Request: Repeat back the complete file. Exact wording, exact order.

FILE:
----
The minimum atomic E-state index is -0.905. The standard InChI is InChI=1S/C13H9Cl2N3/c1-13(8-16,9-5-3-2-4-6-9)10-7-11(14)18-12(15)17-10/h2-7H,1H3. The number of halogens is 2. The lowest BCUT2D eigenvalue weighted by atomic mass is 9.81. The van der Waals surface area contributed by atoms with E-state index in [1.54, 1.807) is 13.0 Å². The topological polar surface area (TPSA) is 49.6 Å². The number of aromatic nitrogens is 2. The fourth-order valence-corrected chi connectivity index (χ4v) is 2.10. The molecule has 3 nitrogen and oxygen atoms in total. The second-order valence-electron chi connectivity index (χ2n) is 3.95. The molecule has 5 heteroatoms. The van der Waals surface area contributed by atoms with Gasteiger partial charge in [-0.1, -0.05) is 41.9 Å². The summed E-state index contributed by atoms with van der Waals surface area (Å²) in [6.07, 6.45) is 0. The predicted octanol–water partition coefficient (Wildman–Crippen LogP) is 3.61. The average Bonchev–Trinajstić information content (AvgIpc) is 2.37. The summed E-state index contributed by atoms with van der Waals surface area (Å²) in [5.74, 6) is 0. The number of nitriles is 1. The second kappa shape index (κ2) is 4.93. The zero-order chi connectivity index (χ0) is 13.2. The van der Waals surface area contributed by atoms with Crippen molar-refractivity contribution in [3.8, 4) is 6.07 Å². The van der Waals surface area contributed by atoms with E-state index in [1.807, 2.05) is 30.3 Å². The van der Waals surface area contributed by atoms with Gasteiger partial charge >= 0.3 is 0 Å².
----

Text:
The minimum atomic E-state index is -0.905. The standard InChI is InChI=1S/C13H9Cl2N3/c1-13(8-16,9-5-3-2-4-6-9)10-7-11(14)18-12(15)17-10/h2-7H,1H3. The number of halogens is 2. The lowest BCUT2D eigenvalue weighted by atomic mass is 9.81. The van der Waals surface area contributed by atoms with E-state index in [1.54, 1.807) is 13.0 Å². The topological polar surface area (TPSA) is 49.6 Å². The number of aromatic nitrogens is 2. The fourth-order valence-corrected chi connectivity index (χ4v) is 2.10. The molecule has 3 nitrogen and oxygen atoms in total. The second-order valence-electron chi connectivity index (χ2n) is 3.95. The molecule has 5 heteroatoms. The van der Waals surface area contributed by atoms with Gasteiger partial charge in [-0.1, -0.05) is 41.9 Å². The summed E-state index contributed by atoms with van der Waals surface area (Å²) in [6.07, 6.45) is 0. The predicted octanol–water partition coefficient (Wildman–Crippen LogP) is 3.61. The average Bonchev–Trinajstić information content (AvgIpc) is 2.37. The summed E-state index contributed by atoms with van der Waals surface area (Å²) in [5.74, 6) is 0. The number of nitriles is 1. The second kappa shape index (κ2) is 4.93. The zero-order chi connectivity index (χ0) is 13.2. The van der Waals surface area contributed by atoms with Crippen molar-refractivity contribution in [3.8, 4) is 6.07 Å². The van der Waals surface area contributed by atoms with E-state index in [1.807, 2.05) is 30.3 Å². The van der Waals surface area contributed by atoms with Gasteiger partial charge >= 0.3 is 0 Å².